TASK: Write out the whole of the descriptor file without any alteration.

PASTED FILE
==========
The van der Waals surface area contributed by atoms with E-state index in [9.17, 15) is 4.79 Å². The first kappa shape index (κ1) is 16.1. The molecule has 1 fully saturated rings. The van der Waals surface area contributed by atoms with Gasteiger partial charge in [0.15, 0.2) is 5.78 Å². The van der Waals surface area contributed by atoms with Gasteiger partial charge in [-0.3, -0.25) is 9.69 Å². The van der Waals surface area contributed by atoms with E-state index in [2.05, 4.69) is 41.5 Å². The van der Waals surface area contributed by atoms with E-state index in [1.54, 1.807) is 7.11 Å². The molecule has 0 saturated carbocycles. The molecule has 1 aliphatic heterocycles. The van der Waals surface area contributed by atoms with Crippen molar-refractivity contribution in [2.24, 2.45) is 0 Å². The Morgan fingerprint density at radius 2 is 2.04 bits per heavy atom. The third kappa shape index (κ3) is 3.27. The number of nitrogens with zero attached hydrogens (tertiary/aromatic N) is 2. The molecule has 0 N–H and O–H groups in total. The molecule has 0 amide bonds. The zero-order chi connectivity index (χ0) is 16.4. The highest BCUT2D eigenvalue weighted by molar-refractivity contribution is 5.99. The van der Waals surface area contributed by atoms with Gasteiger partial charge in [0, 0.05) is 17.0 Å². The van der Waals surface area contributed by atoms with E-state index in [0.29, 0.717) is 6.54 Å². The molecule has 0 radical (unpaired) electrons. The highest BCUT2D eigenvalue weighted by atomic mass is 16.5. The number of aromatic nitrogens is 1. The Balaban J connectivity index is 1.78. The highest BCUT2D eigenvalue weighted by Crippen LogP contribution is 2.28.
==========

The van der Waals surface area contributed by atoms with E-state index in [9.17, 15) is 4.79 Å². The first kappa shape index (κ1) is 16.1. The molecule has 1 fully saturated rings. The van der Waals surface area contributed by atoms with Gasteiger partial charge in [0.15, 0.2) is 5.78 Å². The van der Waals surface area contributed by atoms with Gasteiger partial charge in [-0.3, -0.25) is 9.69 Å². The van der Waals surface area contributed by atoms with E-state index in [2.05, 4.69) is 41.5 Å². The van der Waals surface area contributed by atoms with E-state index in [1.54, 1.807) is 7.11 Å². The molecule has 0 saturated carbocycles. The molecule has 1 aliphatic heterocycles. The van der Waals surface area contributed by atoms with Crippen molar-refractivity contribution in [2.24, 2.45) is 0 Å². The Morgan fingerprint density at radius 2 is 2.04 bits per heavy atom. The third kappa shape index (κ3) is 3.27. The number of nitrogens with zero attached hydrogens (tertiary/aromatic N) is 2. The molecule has 0 N–H and O–H groups in total. The molecule has 0 amide bonds. The zero-order chi connectivity index (χ0) is 16.4. The highest BCUT2D eigenvalue weighted by molar-refractivity contribution is 5.99. The van der Waals surface area contributed by atoms with Gasteiger partial charge in [0, 0.05) is 17.0 Å². The van der Waals surface area contributed by atoms with E-state index in [0.29, 0.717) is 6.54 Å². The molecule has 0 radical (unpaired) electrons. The highest BCUT2D eigenvalue weighted by atomic mass is 16.5. The number of aromatic nitrogens is 1. The Balaban J connectivity index is 1.78. The highest BCUT2D eigenvalue weighted by Crippen LogP contribution is 2.28.